CANTON — Dion Waiters may not know the plays, but he now knows this: He’s going to get benched when he totally botches one up.
The No. 4 pick in the draft wasn’t very good Tuesday night, and most of his teammates weren’t much better as the Cavaliers fell 97-80 to the Milwaukee Bucks in front of a sellout crowd of 3,942 at the Memorial Civic Center.
“Milwaukee showed us a lot tonight,” upset Cleveland coach Byron Scott said. “From our standpoint, I thought we took a step back. I thought we played selfish basketball.”
The 6-foot-4, 221-pound Waiters was at the forefront, taking a number of ill-advised shots while going 1-for-7 from the field and committing four turnovers in 14 minutes.
“He struggled offensively, big time,” Scott said of the Syracuse product. “I diagrammed a play and he messed it up. To me, that was a lack of focus. I figured he didn’t need to play the rest of the game.”
The play in question occurred on Cleveland’s first possession of the fourth period. The Bucks had the ball to start the quarter and Mike Dunleavy canned a 21-footer, after which Waiters not only missed an ill-advised, step-back 23-footer, but failed to get back on defense.
That resulted in a Marquis Daniels layup and led to Waiters’ departure at the next dead ball, which came with 10:54 left.
Waiters, whose only hoop against the Bucks came off a lob from C.J. Miles, can get to the hole, but has basically looked like a one-on-one player through two exhibition games and a team scrimmage that was open to the public.
The 20-year-old had 11 points in just 15 minutes Monday against Italian League member Montepaschi Siena, but even then his jumper looked bad and he frequently did nothing when the ball wasn’t in his hands.
Right now, Scott said the rookie doesn’t “understand what we’re doing offensively.”
“You’ve got to know the plays,” Scott said. “I can’t draw up a play during a timeout, then you go out on the floor and mess it up.”
Aside from the almost-always-good Kyrie Irving, who had 16 points, five rebounds and three assists in 20 minutes, the Cavs’ best player was Miles, who started ahead of Waiters at shooting guard for the second straight game.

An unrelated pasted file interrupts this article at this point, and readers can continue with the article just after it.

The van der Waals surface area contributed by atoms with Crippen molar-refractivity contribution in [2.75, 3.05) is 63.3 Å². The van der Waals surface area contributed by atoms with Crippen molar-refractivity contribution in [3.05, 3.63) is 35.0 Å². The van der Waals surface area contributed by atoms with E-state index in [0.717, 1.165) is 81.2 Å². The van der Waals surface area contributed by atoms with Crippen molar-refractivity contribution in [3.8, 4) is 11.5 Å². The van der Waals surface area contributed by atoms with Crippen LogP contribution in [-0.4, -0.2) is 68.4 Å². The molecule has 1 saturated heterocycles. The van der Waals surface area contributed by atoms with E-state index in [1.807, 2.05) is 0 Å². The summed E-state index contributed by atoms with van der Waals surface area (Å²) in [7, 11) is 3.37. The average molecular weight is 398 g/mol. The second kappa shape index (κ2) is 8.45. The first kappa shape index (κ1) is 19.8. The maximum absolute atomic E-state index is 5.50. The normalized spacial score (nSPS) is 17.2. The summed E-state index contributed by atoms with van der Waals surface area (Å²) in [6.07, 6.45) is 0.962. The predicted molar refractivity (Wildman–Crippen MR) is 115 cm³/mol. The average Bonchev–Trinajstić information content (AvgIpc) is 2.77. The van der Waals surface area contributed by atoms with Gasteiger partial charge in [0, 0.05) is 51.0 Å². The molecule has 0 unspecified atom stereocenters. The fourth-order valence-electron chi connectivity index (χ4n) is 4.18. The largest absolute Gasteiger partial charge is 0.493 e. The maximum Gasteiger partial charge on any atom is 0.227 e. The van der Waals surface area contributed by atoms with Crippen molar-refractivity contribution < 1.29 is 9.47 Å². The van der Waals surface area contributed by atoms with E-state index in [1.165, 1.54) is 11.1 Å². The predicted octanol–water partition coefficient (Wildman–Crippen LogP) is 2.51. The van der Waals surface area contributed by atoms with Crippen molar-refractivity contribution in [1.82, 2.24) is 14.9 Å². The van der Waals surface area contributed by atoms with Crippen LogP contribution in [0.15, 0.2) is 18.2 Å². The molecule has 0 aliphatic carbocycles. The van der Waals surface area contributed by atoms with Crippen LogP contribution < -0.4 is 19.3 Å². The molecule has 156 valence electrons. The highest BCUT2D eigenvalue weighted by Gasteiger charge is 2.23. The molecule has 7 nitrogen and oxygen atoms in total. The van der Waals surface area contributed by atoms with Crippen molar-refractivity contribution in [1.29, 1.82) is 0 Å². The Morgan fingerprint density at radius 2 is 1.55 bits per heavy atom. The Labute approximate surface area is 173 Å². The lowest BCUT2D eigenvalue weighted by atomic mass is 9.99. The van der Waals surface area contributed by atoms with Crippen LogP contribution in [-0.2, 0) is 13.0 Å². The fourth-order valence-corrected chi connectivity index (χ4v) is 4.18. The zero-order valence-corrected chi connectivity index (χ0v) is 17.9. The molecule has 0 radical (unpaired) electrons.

Miles, who is not shy about shooting, scored a game-high 18 points in just 22 minutes. In his eighth NBA season but still just 25 years old, the 6-6, 222-pound left-hander was 6-for-13 from the floor, including 4-for-7 from beyond the 3-point arc.
“C.J. was one of the bright spots,” Scott said. “I thought he played pretty good the first game (10 points in 20 minutes), and I thought he played better tonight.”
Miles, who combined with Irving to score 13 of the Cavs’ first 15 points in the third period, has played so much better than Waiters it would not be surprising if he opened the regular season as the starting shooting guard.
“I thought he played with a lot of intensity, lively,” Scott said. “He was one of the few guys that came ready to play.”
That could not be said about too many other Cavs players, though 6-10 big man Jon Leuer got off to a great start early and made his first four shots — one was a drive right around Bucks first-round pick John Henson — before missing his last five.
After that, the Cavs who benefitted most were probably Samardo Samuels, Donald Sloan, Luke Walton, Omri Casspi and maybe even former Canton Charge star Luke Harangody. The standing of those players may have improved by not playing at all.
Sloan, who had 13 points Monday against Siena, probably has the advantage in the battle for the backup point guard spot, as Jeremy Pargo was 1-for-7 from the field with three turnovers and four assists in 23 minutes.
Alonzo Gee (5 points) and Daniel Gibson (2-for-6), who is coming back from a foot injury suffered near the end of last season, also continued their trend of not doing much.
As a team, the Cavs shot just .385 (30-for-78). They also committed 22 turnovers that led to 26 Milwaukee points.
“Pounding, pounding, pounding,” Scott said of his team’s propensity for dribbling the air out of the ball. “Everybody was trying to get theirs. We can’t win playing that way.”
Starting power forward Tristan Thompson, the No. 4 overall pick in 2011, had just two points on 1-for-5 shooting, but did grab a team-high seven rebounds in 20 minutes. At one point, Thompson blocked a Samuel Dalembert shot at the rim, ran the length of the floor, took a pass from Gee and threw down a dunk.
l Milwaukee rookie shooting guard Doron Lamb, the No. 42 overall pick in the draft out of Kentucky, did not play due to a sore elbow.
l Bucks big man Luc Richard Mbah a Moute is still recovering from offseason knee surgery, while point guard Beno Udrih left early in the game after banging the back of his head on teammate Larry Sanders’ knee.
Contact Rick Noland at (330) 721-4061 or firstname.lastname@example.org